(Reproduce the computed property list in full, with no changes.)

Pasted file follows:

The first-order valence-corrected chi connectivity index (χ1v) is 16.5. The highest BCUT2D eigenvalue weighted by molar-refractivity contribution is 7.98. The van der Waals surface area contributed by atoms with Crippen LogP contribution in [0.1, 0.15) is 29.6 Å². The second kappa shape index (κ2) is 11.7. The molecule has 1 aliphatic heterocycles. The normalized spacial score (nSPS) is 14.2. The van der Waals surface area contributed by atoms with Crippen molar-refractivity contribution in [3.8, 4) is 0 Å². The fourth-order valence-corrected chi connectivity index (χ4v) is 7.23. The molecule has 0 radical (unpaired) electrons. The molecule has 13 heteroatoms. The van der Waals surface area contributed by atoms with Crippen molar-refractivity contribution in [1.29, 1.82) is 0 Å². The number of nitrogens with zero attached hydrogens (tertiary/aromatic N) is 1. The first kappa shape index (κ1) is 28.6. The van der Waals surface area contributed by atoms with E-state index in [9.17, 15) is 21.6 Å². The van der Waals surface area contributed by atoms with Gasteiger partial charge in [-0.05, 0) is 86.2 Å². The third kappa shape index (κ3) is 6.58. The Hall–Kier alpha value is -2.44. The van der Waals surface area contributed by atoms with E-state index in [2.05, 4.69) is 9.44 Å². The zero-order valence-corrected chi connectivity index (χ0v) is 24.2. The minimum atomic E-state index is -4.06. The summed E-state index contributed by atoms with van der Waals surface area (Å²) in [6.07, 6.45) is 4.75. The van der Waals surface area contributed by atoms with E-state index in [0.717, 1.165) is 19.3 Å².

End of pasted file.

The first-order valence-corrected chi connectivity index (χ1v) is 16.5. The highest BCUT2D eigenvalue weighted by molar-refractivity contribution is 7.98. The van der Waals surface area contributed by atoms with Crippen LogP contribution in [0.1, 0.15) is 29.6 Å². The second kappa shape index (κ2) is 11.7. The molecule has 1 aliphatic heterocycles. The normalized spacial score (nSPS) is 14.2. The van der Waals surface area contributed by atoms with Crippen molar-refractivity contribution in [3.8, 4) is 0 Å². The fourth-order valence-corrected chi connectivity index (χ4v) is 7.23. The molecule has 0 radical (unpaired) electrons. The molecule has 13 heteroatoms. The van der Waals surface area contributed by atoms with Crippen molar-refractivity contribution in [1.29, 1.82) is 0 Å². The number of nitrogens with zero attached hydrogens (tertiary/aromatic N) is 1. The first kappa shape index (κ1) is 28.6. The van der Waals surface area contributed by atoms with E-state index in [9.17, 15) is 21.6 Å². The van der Waals surface area contributed by atoms with Gasteiger partial charge in [-0.05, 0) is 86.2 Å². The third kappa shape index (κ3) is 6.58. The Hall–Kier alpha value is -2.44. The van der Waals surface area contributed by atoms with E-state index in [2.05, 4.69) is 9.44 Å². The zero-order valence-corrected chi connectivity index (χ0v) is 24.2. The minimum atomic E-state index is -4.06. The summed E-state index contributed by atoms with van der Waals surface area (Å²) in [6.07, 6.45) is 4.75. The van der Waals surface area contributed by atoms with E-state index in [0.717, 1.165) is 19.3 Å².